On the night of March 8, 2020, John Krasinski was celebrating the imminent release of his new post-apocalyptic thriller, “A Quiet Place Part II,” which he wrote and directed. He proudly walked the red carpet for its premiere at the Rose Theater as he posed for photographs with Emily Blunt, his wife and the film’s star. He told the crowd at Jazz at Lincoln Center how excited he was to share the movie with them and, shortly, with audiences everywhere.
Instead, in the days that followed, the world turned into a kind of horror movie itself. An unseen enemy drove people into seclusion; once-thriving locales turned empty and entire industries were put on hold. The release of “A Quiet Place Part II” was postponed.
Krasinski spent that time thinking mostly about the safety of his family, but when he contemplated the uncertain state of his industry he also wondered what would happen to his film.
“It was just the most bizarre circumstance,” he told me recently. “What is the fate of this movie? When do people see it? How do they see it? Do they see it? That started to get pretty weird.”
Now, after a delay of more than a year, Paramount will open “A Quiet Place Part II” in theaters on May 28, making it one of the first major films to receive an exclusive theatrical release from a Hollywood studio in the not-quite-post-coronavirus era.
The original 2018 hit, which Krasinski also directed, was a largely silent science-fiction film about two parents (played by Krasinski and Blunt) guiding their children (Millicent Simmonds and Noah Jupe) through a world overtaken by vicious creatures that are triggered by noise and could kill the family if they make a sound.
“Part II,” whose faded posters could be seen in dystopian photographs of our hollowed-out real world during the pandemic, preserves that gimmick and continues that story. But it now has much more to contend with than eerie resonances with current events.
The response that greets the sequel will reveal whether moviegoers, who have spent recent months bingeing on streaming services at home, are ready and willing to go to theaters in large numbers again.
Its release will also be a significant test of “A Quiet Place” as a franchise for Paramount, a studio that could really use one, and of Krasinski himself, an affable actor-director who hadn’t made a mark as a commercial filmmaker until he made the original movie.
None of this is lost on Krasinski. Speaking in a video call from Budapest, where he recently resumed filming the Amazon action series “Jack Ryan,” he told me that he spent the past year hovering “somewhere between optimism and naïveté” as he waited for “A Quiet Place Part II” to finally arrive.
He added, “I don’t think anyone’s brain was prepared for what was really about to happen.”
Nearly two years ago, in August 2019, Krasinski was directing his cast on the set of “A Quiet Place Part II” in Buffalo. Standing on a cavernous sound stage built to look like the subterranean chambers of an abandoned steel mill, he called for silence and the instructions reverberated in rapid whispers as crew members conveyed them to the farthest reaches of the set.
The actors began their scene: Blunt, now a hardened survivor of the alien invasion, had entered the hiding place of a disheveled holdout played by the “Peaky Blinders” star Cillian Murphy. Though Murphy despaired for humanity, Blunt told him not to lose faith because — —
Suddenly the stillness was punctured by a staccato tick-tick-ticking: the film in one of the cameras had come to the end of its reel and was flapping obnoxiously. Krasinski called cut; the take was spoiled and would have to be tried again.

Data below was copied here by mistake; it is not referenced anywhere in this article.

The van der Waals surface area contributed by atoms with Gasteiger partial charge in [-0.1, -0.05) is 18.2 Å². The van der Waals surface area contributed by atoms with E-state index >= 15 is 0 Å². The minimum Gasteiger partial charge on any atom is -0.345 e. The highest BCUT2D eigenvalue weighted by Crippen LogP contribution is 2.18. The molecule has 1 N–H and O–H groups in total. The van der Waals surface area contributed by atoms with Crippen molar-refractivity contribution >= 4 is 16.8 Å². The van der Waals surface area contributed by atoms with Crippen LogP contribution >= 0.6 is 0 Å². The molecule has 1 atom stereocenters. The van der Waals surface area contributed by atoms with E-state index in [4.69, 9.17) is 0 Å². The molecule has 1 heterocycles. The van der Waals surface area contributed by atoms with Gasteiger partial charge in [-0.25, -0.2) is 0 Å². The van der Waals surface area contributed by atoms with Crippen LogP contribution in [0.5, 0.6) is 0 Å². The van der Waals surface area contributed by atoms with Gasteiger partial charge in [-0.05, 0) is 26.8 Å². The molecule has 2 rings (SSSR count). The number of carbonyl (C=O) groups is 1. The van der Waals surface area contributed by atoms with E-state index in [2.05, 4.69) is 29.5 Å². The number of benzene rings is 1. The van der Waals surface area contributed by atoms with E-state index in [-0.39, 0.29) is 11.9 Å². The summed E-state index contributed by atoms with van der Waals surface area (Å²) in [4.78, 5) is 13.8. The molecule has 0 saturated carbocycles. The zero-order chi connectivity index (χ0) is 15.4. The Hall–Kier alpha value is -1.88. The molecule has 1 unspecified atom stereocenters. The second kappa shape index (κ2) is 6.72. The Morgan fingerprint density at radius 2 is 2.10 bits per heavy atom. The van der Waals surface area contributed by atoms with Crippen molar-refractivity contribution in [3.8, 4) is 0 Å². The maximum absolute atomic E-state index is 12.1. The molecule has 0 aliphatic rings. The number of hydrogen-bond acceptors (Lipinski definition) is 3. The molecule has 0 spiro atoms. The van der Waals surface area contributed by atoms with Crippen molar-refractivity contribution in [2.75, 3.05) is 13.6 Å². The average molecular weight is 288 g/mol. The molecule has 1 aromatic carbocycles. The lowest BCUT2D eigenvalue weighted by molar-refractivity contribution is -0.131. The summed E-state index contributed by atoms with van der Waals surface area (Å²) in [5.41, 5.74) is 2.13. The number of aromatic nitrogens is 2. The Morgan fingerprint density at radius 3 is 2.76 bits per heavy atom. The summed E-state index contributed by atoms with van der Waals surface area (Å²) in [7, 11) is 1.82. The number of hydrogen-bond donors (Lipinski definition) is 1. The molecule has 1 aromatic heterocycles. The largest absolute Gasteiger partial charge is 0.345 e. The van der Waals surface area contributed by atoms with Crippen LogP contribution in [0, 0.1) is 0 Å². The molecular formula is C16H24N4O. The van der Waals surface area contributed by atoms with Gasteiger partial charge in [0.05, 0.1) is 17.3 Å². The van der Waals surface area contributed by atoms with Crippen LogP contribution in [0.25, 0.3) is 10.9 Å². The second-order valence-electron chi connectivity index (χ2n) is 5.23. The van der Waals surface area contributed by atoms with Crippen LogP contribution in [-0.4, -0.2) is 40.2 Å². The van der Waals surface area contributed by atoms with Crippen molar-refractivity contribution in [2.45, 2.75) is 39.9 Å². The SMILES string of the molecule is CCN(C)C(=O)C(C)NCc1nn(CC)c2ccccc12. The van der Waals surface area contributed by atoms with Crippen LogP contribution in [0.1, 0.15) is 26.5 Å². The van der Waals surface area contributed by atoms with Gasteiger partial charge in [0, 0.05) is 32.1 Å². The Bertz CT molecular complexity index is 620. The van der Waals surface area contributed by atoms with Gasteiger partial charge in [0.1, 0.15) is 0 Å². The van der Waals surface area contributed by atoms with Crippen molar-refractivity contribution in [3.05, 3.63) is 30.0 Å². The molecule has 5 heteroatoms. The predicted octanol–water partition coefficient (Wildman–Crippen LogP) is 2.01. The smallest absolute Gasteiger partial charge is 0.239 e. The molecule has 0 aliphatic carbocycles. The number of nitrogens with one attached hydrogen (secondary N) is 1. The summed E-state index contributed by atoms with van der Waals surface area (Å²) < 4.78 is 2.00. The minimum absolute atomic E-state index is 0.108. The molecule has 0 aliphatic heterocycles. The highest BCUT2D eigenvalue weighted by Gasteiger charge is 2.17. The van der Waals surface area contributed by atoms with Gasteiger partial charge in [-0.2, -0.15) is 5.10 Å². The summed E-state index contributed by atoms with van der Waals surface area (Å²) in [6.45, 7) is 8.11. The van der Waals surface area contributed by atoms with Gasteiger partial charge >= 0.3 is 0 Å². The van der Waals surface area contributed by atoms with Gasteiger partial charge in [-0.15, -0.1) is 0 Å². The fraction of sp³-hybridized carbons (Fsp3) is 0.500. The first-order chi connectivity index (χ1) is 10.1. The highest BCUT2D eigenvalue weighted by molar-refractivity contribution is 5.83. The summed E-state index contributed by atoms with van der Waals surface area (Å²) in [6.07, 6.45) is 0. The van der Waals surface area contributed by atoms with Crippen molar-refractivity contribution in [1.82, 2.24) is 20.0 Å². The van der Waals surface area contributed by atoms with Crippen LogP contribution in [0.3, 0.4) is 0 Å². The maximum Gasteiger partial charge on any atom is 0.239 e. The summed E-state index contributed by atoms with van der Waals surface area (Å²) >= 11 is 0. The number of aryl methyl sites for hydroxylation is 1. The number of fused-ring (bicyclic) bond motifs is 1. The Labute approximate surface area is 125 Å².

As Blunt later explained, she had grown used to such interruptions. “That has happened so many times,” she said. “It’s usually on your best take as well.”
Krasinski said it was all part of an elaborate process he jokingly described as “marriage therapy”: “All you’ve got to do is get a camera and put your wife through torturous stuff — you work a lot of things out.”
If you only recognize the 41-year-old Krasinski from his role as the goofy, gallant Jim Halpert on “The Office,” you already know more than you realize about him. He is an unapologetically earnest guy who, when he gets excited about a shot working or a line of dialogue landing just right, exclaims things like “Yahtzee!”
He is also an ardent fan of popular cinema. His downtown Manhattan offices, when I visited in January 2020, were adorned with posters of favorite films like “The Apartment,” “The Graduate” and “Ordinary People” (as well as a Spanish-language advertisement for “Kramer Contra Kramer”).
A smaller front room was decorated with family photos and a birthday present that Blunt had given Krasinski on the set of the first “Quiet Place”: a framed picture of Steven Spielberg in the mouth of the mechanical shark from “Jaws,” a movie that he and Blunt watched at least eight times when they started dating.
After “The Office” concluded, Krasinski starred in “13 Hours,” Michael Bay’s dramatization of the 2012 Benghazi attacks, bringing him to the attention of Bay’s former producing partners Andrew Form and Brad Fuller.
While Form and Fuller sought Krasinski for the title role in “Jack Ryan,” they also pitched him a draft of “A Quiet Place,” by the screenwriters Bryan Woods and Scott Beck, hoping he’d play the father.
To their surprise, Krasinski not only wanted the role — he also wanted to rewrite the script and direct the movie. (Woods and Beck shared screenwriting credit with Krasinski on “A Quiet Place” and are credited for characters in “Part II.” Through a representative, they declined to comment for this article.)
If done correctly, Krasinski said, the film could be a testament to “parenthood and the strength of the family.” But at that point, the entries on his directorial résumé were a few episodes of “The Office” and two little-seen features: a 2009 adaptation of David Foster Wallace’s “Brief Interviews With Hideous Men” and the 2016 family comedy-drama “The Hollars.”
“There was nothing we could point to, to say that John Krasinski can direct a thriller,” Fuller said. But what got Krasinski the job was his enthusiasm in conversations with producers and studio executives. After a meeting with Paramount, Fuller said, “we had no resistance in terms of making the film. Our passion was based on John’s insight and his passion.”
Blunt said she didn’t intend to make a movie with her husband. But she recalled seeing Krasinski get excited about the original “Quiet Place” screenplay around the time their younger daughter, Violet, was six weeks old. Gradually, she found herself identifying with the character of a gun-toting mother who’d just given birth.